cover songs in addition to some original songs. It was unforeseen, that under the same circumstances (volatile aggression, anti-metal music “laws”, etc.) a crowd came to see them and news of event rocked the small city.

When did you record your first album?

We recorded our first EP in 2012 with the original band members. Some of the old members left the band and it had to be restructured. We still struggled for local and worldwide promotion, and were awaiting the day that our dreams would become a reality, through their faith and hope in humanity.

Did you hold concerts in other parts of Iraq?

After the band’s reputation was spread in the area, exactly in 2013, we started getting invitations to hold live concerts in different cities and of course we accepted. We had three successful concerts in three different cities which was a great recovery and improvement for the band.

How did the rise of ISIS in the region in 2014 affect your band and music?


  In Kirkuk, there are not any places for playing metal   

Daesh [ISIS] attacked Kirkuk two times and we were very scared because we are musicians and we are playing a different form of music for Iraq. In Kirkuk, there are not any places for playing metal and most people there don’t know what metal music is. They think it is Satan’s work.

Did you continue to rehearse despite the dangers of ISIS?

Yes. Some of the old band members left because we weren’t making money or for other reasons. We restructured, bringing a new lead singer from Sulaimani. We recorded our first single, “The Nation of the Dogs,” and full album in 2016.

We received many labels from South America, Europe, China and Turkey. Many people liked our album. After recording the album, we had many concerts in the Kurdistan Region.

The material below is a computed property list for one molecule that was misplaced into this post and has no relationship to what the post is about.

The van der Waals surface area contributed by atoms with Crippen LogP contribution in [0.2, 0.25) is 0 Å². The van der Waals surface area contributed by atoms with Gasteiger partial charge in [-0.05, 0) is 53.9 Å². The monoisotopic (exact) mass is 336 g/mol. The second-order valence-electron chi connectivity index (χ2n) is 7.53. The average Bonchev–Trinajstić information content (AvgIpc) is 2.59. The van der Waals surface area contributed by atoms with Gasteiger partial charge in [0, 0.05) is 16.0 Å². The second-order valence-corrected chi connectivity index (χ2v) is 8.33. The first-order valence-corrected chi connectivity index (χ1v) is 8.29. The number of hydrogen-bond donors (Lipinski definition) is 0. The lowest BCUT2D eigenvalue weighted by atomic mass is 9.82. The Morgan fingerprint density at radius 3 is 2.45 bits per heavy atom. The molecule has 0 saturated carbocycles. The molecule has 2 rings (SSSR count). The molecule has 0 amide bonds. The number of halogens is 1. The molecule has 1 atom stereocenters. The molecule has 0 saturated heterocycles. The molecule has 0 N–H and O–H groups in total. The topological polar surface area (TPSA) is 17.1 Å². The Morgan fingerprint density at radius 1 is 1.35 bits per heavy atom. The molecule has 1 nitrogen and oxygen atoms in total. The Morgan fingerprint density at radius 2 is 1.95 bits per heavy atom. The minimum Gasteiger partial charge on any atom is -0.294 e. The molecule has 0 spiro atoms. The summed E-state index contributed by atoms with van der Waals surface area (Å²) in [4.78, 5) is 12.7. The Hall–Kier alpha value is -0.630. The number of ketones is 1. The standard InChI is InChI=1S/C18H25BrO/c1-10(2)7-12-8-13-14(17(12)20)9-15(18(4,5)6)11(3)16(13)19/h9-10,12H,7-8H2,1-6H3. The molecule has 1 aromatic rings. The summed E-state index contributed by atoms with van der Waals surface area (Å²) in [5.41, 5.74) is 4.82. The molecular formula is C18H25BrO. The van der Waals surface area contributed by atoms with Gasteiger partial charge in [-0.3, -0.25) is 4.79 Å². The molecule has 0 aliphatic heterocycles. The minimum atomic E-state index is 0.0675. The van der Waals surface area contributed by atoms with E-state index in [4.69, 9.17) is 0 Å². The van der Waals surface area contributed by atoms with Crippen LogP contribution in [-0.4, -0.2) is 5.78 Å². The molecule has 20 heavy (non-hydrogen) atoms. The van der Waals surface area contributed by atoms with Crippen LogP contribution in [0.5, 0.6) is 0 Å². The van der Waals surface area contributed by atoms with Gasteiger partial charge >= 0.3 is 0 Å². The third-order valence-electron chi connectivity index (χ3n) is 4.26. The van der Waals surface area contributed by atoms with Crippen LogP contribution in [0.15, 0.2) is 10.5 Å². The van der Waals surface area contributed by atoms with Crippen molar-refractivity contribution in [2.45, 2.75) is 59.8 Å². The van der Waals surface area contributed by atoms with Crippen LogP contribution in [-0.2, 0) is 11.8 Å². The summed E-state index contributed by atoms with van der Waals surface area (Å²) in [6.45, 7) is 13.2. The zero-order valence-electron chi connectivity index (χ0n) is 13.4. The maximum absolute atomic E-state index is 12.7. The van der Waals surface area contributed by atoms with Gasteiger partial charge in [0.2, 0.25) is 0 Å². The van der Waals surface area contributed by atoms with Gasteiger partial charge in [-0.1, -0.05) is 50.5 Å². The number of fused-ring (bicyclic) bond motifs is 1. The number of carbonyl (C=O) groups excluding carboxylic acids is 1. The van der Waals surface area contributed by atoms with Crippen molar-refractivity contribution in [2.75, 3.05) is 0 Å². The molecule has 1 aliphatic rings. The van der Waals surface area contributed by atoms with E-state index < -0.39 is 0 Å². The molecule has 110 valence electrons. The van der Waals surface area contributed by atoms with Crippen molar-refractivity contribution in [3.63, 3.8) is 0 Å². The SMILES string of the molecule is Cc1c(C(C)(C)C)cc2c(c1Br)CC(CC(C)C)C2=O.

How has your music been received in Kurdistan?

Erbil is much better that Kirkuk. Most of the people are open-minded. We have done several concerts in Erbil, Sulaimani and Duhok


  Now the band is planning to travel to Syria   

and played in the French Institute’s music festival in Erbil last year. It was great to play in all of Kurdistan’s cities.

Do you have any plans to play concerts outside of Iraq and Kurdistan?

Now the band is planning to travel to Syria to have a concert with a Syrian band in Latakia. This is a good step for us. Syria was attacked by ISIS just as we were in Iraq so we were in the same situation so it is a good step for us together. We are also hoping to tour Europe by the end of 2019.

Who are the other band members?

I’m the rhythm guitarist. My cousin, Rebin Hashim is the lead guitarist. Mahmood Qasim is the drummer. Sarmad Jalal is the bassist and Mir Shamal is the lead vocalist. We are a diverse band made up of Kurds, Arabs, and Turkmen.

What messages do you hope to share through your music?


  We are a diverse band made up of Kurds, Arabs, and Turkmen  

We are trying to explain through our music the Iraqi situation and Iraqi war, religion and policy corruption. That’s what we are working on.

Do you have any special message for critics of heavy metal music?

Our music is just music. We are not worshipping Satan or attacking religion or any policies. We are just talking about the corruption in Iraq. I would like people to understand what we are doing and we are thankful for everyone who have come to our shows and supported us.